Alison, this is my favorite line from your interview: “I knew I was good at the technical stuff but not great at being a social butterfly, so I reminded myself of my strengths as often as I could.” Absolutely. Identifying one’s personal strengths and being confident in oneself are incredibly healthy, powerful skills that unfortunately are seldom overtly taught. Huge kudos to you for learning those lessons on your own!

    And of course, many thanks to you (and the entire WordPress team) for developing an amazing, powerful, intuitive, beautiful product. I have been blogging with WordPress since 2009, and I love it more and more each year. 🙂


  8. mardi62013

    Alison I am new at this, and for a mature woman not brought up with this social media it would be great to have more help to get going. I feel overwhelmed but I am dipping my toe in slowly. It is so nice to see who is works behind the screen. Thank you.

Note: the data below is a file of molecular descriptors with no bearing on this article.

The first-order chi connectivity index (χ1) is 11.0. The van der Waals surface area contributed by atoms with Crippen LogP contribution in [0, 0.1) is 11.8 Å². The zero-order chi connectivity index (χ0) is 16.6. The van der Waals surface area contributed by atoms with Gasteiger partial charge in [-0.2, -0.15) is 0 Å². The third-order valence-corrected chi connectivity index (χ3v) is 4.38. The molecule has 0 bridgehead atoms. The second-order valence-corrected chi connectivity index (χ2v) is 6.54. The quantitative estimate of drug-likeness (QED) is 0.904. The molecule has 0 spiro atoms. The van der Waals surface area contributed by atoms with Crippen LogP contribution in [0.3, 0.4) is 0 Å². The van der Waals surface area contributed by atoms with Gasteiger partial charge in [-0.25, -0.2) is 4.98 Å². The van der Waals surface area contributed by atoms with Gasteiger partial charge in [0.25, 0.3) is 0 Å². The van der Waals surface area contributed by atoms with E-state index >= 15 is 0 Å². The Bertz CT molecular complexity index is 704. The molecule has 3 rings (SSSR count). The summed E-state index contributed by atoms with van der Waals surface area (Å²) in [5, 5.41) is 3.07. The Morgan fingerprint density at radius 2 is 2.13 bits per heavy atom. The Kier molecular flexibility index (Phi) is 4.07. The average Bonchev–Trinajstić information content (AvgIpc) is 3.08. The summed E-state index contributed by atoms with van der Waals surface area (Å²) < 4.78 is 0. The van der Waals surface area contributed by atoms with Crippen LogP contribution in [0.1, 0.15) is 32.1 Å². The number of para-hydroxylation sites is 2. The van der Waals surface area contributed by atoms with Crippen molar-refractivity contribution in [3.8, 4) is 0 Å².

9. letsdrinkon

    All I can say is thank God we have people like you. Otherwise I would throw my computer out of the window. All kidding aside I think the best thing you said was your advice about young girls and women pursuing a path in technology. About knowing their strengths and embrace what makes you different. That last part is very solid advice.


  10. thuwin13

    Thanks for sharing, Alison.


  11. prospectorjack

    I would just like to thank Alison for being a part of wordpress and for her part in making it what it is. I love wordpress, I find it to be the most user friendly on the internet. Thanks!!!!


  12. vicdekoro

    I don’t know you that much but i have a feeling that somehow you are a person other ladies can look up to as their role model.


  13. socialworkingal

    I just stumbled upon this community section and I’ve used WP for three years now. Great to know that I can look up those who contribute to WP.


  14. subham007

    Nice to meet you, Alison. Keep it up